For the 2009 samples, floating debris items were opportunistically collected by dip net (39 cm length × 33.5 cm width, mesh 1 mm). If possible, the entire piece of debris with attached fauna was preserved in either 5 % formalin buffered with sodium borate or 95 % ethanol. An attempt was made to preserve portions of most samples in both preservatives to allow for both morphological and molecular studies. When the item was too large to be preserved, the item was either subsampled (e.g., portions of a tarp were cut and preserved) or the fauna were removed and preserved separately (e.g., in the case of a large fishing buoy). A subset of plastics collected using a standard manta net (0.86 × 0.2 m) with 333-μm mesh (Brown and Cheng 1981), towed for 15 min at 0.7–1 m s−1, were also included in this study. For smaller Manta-net-collected debris particles, 50 % aliquots of the net-collected samples were analyzed. Since splitting samples cause the less abundant larger debris items to be undersampled, all Manta-net-collected objects with a diameter of greater than 2 cm were included in this study. For this reason, we found it practical to use the 2-cm cutoff to divide “fragments” from larger objects.

On the 2011 and 2012 expeditions, debris items were collected by dipnet during timed debris observation periods or opportunistically during other daylight sightings. Debris items were inspected for attached organisms immediately and then taken to shipboard laboratory for microscope inspection, photography, and preservation. If possible, the entire piece of debris with attached fauna was preserved in 5 % formalin as on the 2009 cruise. Where not possible, organisms were removed and preserved separately. Three floating masses of nets, rope, and entangled debris were sampled differently. In 2011, the net mass was examined by divers in the water, who noted associated fishes, collected fouling organisms opportunistically, and subsampled the materials for inspection on board. In 2012, both net masses were inspected in the water first and then hauled on board and dissected on deck for a more thorough collection of fouling organisms.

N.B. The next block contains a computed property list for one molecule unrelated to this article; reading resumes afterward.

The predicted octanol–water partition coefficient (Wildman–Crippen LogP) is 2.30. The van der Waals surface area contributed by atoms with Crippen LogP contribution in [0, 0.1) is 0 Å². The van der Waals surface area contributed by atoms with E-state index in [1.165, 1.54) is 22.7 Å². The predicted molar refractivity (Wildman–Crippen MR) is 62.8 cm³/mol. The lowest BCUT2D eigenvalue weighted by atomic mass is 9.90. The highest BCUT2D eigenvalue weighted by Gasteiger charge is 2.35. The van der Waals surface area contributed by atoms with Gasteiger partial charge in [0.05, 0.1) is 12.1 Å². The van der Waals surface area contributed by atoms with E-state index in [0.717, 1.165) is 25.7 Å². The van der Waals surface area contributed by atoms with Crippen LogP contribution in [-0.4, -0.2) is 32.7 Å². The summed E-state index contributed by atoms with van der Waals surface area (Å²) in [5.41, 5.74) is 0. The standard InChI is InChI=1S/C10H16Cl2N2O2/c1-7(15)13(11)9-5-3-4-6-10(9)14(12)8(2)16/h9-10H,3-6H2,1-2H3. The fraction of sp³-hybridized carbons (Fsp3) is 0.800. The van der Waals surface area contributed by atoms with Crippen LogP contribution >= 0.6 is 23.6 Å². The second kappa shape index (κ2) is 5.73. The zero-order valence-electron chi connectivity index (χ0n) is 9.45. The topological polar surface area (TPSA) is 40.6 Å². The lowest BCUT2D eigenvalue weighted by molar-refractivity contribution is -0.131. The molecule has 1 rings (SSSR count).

In the laboratory, objects from the 2009 expedition were examined for rafting fauna under a Wild M-5 dissecting microscope. The preservative was also filtered through 150-μm Nitex mesh to retain non-attached biota. During the 2011 and 2012 expeditions, organisms and small debris were inspected and photographed on board using a Dino-Lite Premiere digital microscope. All objects were photographed with in situ size references. Two-dimensional surface area was digitally measured using the NIH ImageJ software (Rasband 2012) and calibrated against manual measurements. Because of the flattened shape of most debris objects, we approximated total surface area by multiplying two-dimensional surface area by a factor of two. It should be noted that this approach substantially underestimates the total surface area of complex structures such as rope clumps and net balls.

Later identification of preserved specimens in the laboratory was made using dissection or compound microscopes. All fauna were identified to the lowest possible taxonomic level. When objects with different taxonomic resolutions were compared, taxa were collated to comparable levels. For example, Lepas pacifica, L. anatifera, and Lepas spp. were counted as one taxon. To determine whether taxa had previously been documented as rafting, we first consulted the comprehensive lists of rafting taxa given in Thiel and Gutow (2005b). If a given taxa were not listed in Thiel and Gutow (2005b), we conducted a literature search to determine whether we could find other documentation of rafting in the taxa. If we could not find such documentation, the taxa were listed as “not previously documented as rafting.” A complete list of debris locations and associated taxa is given in Supplemental Table 1. We determined the feeding type of each taxon from our own biological knowledge and from reference to the literature as necessary. When the feeding ecology of a specific taxon was unknown, we assigned it to the most probable feeding type. For example, an unidentified hydroid was classified as a “suspension feeder.”

Statistics and figures were generated with the R statistical environment, version R-2.13.1 (R Development Core Team 2012). Debris object areas were log-transformed for ease of display. We used the chi-square test to test whether rafting assemblage traits (e.g., phyla composition, feeding type) varied between cruises and years. We used Kendall’s tau rank correlation coefficient to measure the strength of dependence between debris size and number of taxa. For one analysis, both taxa and debris area were linearized using log transformations so that the relationship could be more easily visualized, and analyzed using linear regression (Lomolino 2000) (Fig. 2).
Fig. 2